T is discontinuous $\frac{3}{4}$-demicontractive.

2. (b)

T is demiclosed at θ.

3. (c)

T is not pseudocontractive.

4. (d)

T is not quasi-nonexpansive.

Proof Clearly, $\mathcal{F}\left(T\right)=\left\{-1\right\}$. Since

T is a discontinuous $\frac{3}{4}$-demicontractive mapping and (a) is proved. Now, we verify (b). In fact, let $\left\{{x}_{n}\right\}\subset \left[-2,0\right]$ with ${x}_{n}\to z$ and ${x}_{n}-T{x}_{n}\to 0$ as $n\to \mathrm{\infty }$. If all ${x}_{n}\in \left[-1,0\right]$, we can prove $Tz=z$ and $z=-1\in F\left(T\right)$ easily. If there exists a subsequence $\left\{{x}_{{n}_{k}}\right\}\subset \left[-2,-1\right]$, then, from ${x}_{n}-T{x}_{n}\to 0$ as $n\to \mathrm{\infty }$, we can find a subsequence $\left\{{x}_{{n}_{{k}_{i}}}\right\}$ of $\left\{{x}_{{n}_{k}}\right\}$ such that ${x}_{{n}_{{k}_{i}}}\ne -\frac{3}{2}$ for all i. Hence we have

which implies $z=-1\in \mathcal{F}\left(T\right)$. To see (c) and (d), note that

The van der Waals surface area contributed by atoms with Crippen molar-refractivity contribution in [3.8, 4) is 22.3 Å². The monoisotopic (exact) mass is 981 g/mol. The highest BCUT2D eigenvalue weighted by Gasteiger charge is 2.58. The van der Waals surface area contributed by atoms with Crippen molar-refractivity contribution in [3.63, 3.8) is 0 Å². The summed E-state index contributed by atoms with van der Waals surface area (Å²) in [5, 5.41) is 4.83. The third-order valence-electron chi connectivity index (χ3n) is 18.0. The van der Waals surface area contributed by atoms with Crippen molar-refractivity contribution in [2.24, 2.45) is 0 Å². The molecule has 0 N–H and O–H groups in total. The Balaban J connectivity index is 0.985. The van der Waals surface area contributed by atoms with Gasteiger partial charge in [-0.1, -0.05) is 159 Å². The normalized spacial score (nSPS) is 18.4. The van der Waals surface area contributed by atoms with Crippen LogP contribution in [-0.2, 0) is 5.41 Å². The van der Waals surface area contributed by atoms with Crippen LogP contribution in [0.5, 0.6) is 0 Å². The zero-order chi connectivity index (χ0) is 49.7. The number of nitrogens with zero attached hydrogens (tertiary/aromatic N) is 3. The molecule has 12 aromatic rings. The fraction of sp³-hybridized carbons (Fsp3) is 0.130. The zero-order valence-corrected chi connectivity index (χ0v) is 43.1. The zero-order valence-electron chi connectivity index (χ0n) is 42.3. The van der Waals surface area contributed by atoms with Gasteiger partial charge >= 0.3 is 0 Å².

$|T\left(-\frac{3}{2}\right)-T\left(-\frac{25}{16}\right){|}^{2}>|-\frac{3}{2}-\left(-\frac{25}{16}\right){|}^{2}+|\left(I-T\right)\left(-\frac{3}{2}\right)-\left(I-T\right)\left(-\frac{25}{16}\right){|}^{2}$

and

$|T\left(-\frac{3}{2}\right)-\left(-1\right)|>|\left(-\frac{3}{2}\right)-\left(-1\right)|,$

so T is neither pseudocontractive nor quasi-nonexpansive. The proof is completed. □

## 3 New feasible iterative algorithms for SCSP and strong convergence theorems

In this section, we establish some new strong convergence theorems by using feasible iterative algorithms for SCSP.

Theorem 3.1 Let ${H}_{1}$ and ${H}_{2}$ be two real Hilbert spaces and ${\theta }_{i}$ be the zero vector of ${H}_{i}$ for $i=1,2$. Let C be a nonempty closed convex subset of ${H}_{1}$ and $A:{H}_{1}\to {H}_{2}$ be a bounded linear operator with its adjoint B. Let $T:C\to C$ be a Lipschitzian pseudocontractive mapping with Lipschitz constant $L>0$ and $\mathcal{F}\left(T\right)\ne \mathrm{\varnothing }$, and let $S:{H}_{2}\to {H}_{2}$ be a k-demicontractive mapping with $\mathcal{F}\left(S\right)\ne \mathrm{\varnothing }$ which is demiclosed at ${\theta }_{2}$. Let ${C}_{1}=C$ and $\left\{{x}_{n}\right\}$ be a sequence generated by the following algorithm: